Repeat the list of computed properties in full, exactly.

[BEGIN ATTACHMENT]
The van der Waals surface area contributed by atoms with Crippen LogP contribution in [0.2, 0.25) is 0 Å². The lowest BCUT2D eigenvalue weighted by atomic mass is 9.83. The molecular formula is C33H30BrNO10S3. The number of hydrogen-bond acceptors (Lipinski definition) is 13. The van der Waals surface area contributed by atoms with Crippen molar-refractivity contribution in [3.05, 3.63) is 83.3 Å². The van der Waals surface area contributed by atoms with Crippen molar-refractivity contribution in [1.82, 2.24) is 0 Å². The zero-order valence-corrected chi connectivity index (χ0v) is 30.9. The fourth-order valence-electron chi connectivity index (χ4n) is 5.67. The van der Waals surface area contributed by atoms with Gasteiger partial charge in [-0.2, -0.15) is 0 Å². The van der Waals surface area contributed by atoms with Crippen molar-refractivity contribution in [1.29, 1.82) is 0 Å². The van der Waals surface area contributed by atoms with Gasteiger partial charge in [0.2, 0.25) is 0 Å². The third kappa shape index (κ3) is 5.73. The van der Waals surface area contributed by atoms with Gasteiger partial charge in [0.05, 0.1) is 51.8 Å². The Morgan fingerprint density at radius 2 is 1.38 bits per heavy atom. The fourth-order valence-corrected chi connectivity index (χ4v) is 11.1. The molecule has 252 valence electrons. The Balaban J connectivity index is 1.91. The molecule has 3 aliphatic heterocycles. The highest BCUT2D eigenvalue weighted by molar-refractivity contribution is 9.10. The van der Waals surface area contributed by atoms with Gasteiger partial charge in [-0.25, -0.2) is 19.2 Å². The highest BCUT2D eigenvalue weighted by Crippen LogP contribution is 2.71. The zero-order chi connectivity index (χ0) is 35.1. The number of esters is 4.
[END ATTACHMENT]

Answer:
The van der Waals surface area contributed by atoms with Crippen LogP contribution in [0.2, 0.25) is 0 Å². The lowest BCUT2D eigenvalue weighted by atomic mass is 9.83. The molecular formula is C33H30BrNO10S3. The number of hydrogen-bond acceptors (Lipinski definition) is 13. The van der Waals surface area contributed by atoms with Crippen molar-refractivity contribution in [3.05, 3.63) is 83.3 Å². The van der Waals surface area contributed by atoms with Crippen molar-refractivity contribution in [1.82, 2.24) is 0 Å². The zero-order valence-corrected chi connectivity index (χ0v) is 30.9. The fourth-order valence-electron chi connectivity index (χ4n) is 5.67. The van der Waals surface area contributed by atoms with Gasteiger partial charge in [-0.2, -0.15) is 0 Å². The van der Waals surface area contributed by atoms with Crippen molar-refractivity contribution in [1.29, 1.82) is 0 Å². The van der Waals surface area contributed by atoms with Gasteiger partial charge in [0.2, 0.25) is 0 Å². The third kappa shape index (κ3) is 5.73. The van der Waals surface area contributed by atoms with Gasteiger partial charge in [0.05, 0.1) is 51.8 Å². The Morgan fingerprint density at radius 2 is 1.38 bits per heavy atom. The fourth-order valence-corrected chi connectivity index (χ4v) is 11.1. The molecule has 252 valence electrons. The Balaban J connectivity index is 1.91. The molecule has 3 aliphatic heterocycles. The highest BCUT2D eigenvalue weighted by molar-refractivity contribution is 9.10. The van der Waals surface area contributed by atoms with Gasteiger partial charge in [-0.25, -0.2) is 19.2 Å². The highest BCUT2D eigenvalue weighted by Crippen LogP contribution is 2.71. The zero-order chi connectivity index (χ0) is 35.1. The number of esters is 4.